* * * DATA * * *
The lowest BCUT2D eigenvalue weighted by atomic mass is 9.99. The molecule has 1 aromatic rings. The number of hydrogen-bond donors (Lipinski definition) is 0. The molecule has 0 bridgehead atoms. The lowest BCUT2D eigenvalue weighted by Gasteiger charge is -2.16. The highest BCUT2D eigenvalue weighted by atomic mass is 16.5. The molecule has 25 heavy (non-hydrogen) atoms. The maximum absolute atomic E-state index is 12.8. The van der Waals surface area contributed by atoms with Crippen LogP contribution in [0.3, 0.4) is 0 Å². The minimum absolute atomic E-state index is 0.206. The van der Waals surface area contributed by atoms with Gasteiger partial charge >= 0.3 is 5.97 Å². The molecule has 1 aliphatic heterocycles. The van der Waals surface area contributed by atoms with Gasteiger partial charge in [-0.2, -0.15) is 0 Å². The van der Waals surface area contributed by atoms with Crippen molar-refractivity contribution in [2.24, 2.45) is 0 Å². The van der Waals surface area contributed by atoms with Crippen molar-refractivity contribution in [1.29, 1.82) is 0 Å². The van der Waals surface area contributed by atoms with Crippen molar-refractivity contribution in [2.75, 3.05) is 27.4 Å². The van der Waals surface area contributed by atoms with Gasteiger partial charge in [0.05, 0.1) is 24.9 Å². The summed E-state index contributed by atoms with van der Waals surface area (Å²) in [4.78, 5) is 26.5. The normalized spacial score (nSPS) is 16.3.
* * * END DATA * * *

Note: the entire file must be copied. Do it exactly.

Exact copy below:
The lowest BCUT2D eigenvalue weighted by atomic mass is 9.99. The molecule has 1 aromatic rings. The number of hydrogen-bond donors (Lipinski definition) is 0. The molecule has 0 bridgehead atoms. The lowest BCUT2D eigenvalue weighted by Gasteiger charge is -2.16. The highest BCUT2D eigenvalue weighted by atomic mass is 16.5. The molecule has 25 heavy (non-hydrogen) atoms. The maximum absolute atomic E-state index is 12.8. The van der Waals surface area contributed by atoms with Crippen LogP contribution in [0.3, 0.4) is 0 Å². The minimum absolute atomic E-state index is 0.206. The van der Waals surface area contributed by atoms with Gasteiger partial charge >= 0.3 is 5.97 Å². The molecule has 1 aliphatic heterocycles. The van der Waals surface area contributed by atoms with Gasteiger partial charge in [-0.2, -0.15) is 0 Å². The van der Waals surface area contributed by atoms with Crippen molar-refractivity contribution in [2.24, 2.45) is 0 Å². The van der Waals surface area contributed by atoms with Crippen molar-refractivity contribution in [1.29, 1.82) is 0 Å². The van der Waals surface area contributed by atoms with Crippen molar-refractivity contribution in [2.75, 3.05) is 27.4 Å². The van der Waals surface area contributed by atoms with Gasteiger partial charge in [0.05, 0.1) is 24.9 Å². The summed E-state index contributed by atoms with van der Waals surface area (Å²) in [4.78, 5) is 26.5. The normalized spacial score (nSPS) is 16.3.